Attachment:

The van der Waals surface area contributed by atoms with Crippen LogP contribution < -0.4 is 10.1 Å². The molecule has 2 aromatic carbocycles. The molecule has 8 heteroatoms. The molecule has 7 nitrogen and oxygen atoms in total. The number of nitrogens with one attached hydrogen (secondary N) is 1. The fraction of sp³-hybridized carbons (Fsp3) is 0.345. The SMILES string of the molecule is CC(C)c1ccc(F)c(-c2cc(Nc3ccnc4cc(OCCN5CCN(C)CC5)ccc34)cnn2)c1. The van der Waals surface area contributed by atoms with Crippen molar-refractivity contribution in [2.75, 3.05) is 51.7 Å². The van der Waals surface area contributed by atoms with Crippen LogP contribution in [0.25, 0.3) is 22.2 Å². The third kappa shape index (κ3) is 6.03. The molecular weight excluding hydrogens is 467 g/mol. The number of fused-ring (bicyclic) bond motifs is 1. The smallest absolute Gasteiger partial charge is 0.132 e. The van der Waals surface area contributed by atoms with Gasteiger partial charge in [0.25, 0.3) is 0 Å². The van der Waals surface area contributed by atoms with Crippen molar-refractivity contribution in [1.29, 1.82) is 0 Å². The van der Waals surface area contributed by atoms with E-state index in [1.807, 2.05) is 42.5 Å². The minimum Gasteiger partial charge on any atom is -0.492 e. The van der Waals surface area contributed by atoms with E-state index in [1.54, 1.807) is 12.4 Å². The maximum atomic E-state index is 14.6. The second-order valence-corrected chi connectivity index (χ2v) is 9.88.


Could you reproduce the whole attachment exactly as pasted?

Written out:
The van der Waals surface area contributed by atoms with Crippen LogP contribution < -0.4 is 10.1 Å². The molecule has 2 aromatic carbocycles. The molecule has 8 heteroatoms. The molecule has 7 nitrogen and oxygen atoms in total. The number of nitrogens with one attached hydrogen (secondary N) is 1. The fraction of sp³-hybridized carbons (Fsp3) is 0.345. The SMILES string of the molecule is CC(C)c1ccc(F)c(-c2cc(Nc3ccnc4cc(OCCN5CCN(C)CC5)ccc34)cnn2)c1. The van der Waals surface area contributed by atoms with Crippen molar-refractivity contribution in [2.75, 3.05) is 51.7 Å². The van der Waals surface area contributed by atoms with Crippen LogP contribution in [0.25, 0.3) is 22.2 Å². The third kappa shape index (κ3) is 6.03. The molecular weight excluding hydrogens is 467 g/mol. The number of fused-ring (bicyclic) bond motifs is 1. The smallest absolute Gasteiger partial charge is 0.132 e. The van der Waals surface area contributed by atoms with Gasteiger partial charge in [0.25, 0.3) is 0 Å². The van der Waals surface area contributed by atoms with Crippen molar-refractivity contribution in [1.29, 1.82) is 0 Å². The van der Waals surface area contributed by atoms with E-state index in [1.807, 2.05) is 42.5 Å². The minimum Gasteiger partial charge on any atom is -0.492 e. The van der Waals surface area contributed by atoms with E-state index in [1.54, 1.807) is 12.4 Å². The maximum atomic E-state index is 14.6. The second-order valence-corrected chi connectivity index (χ2v) is 9.88.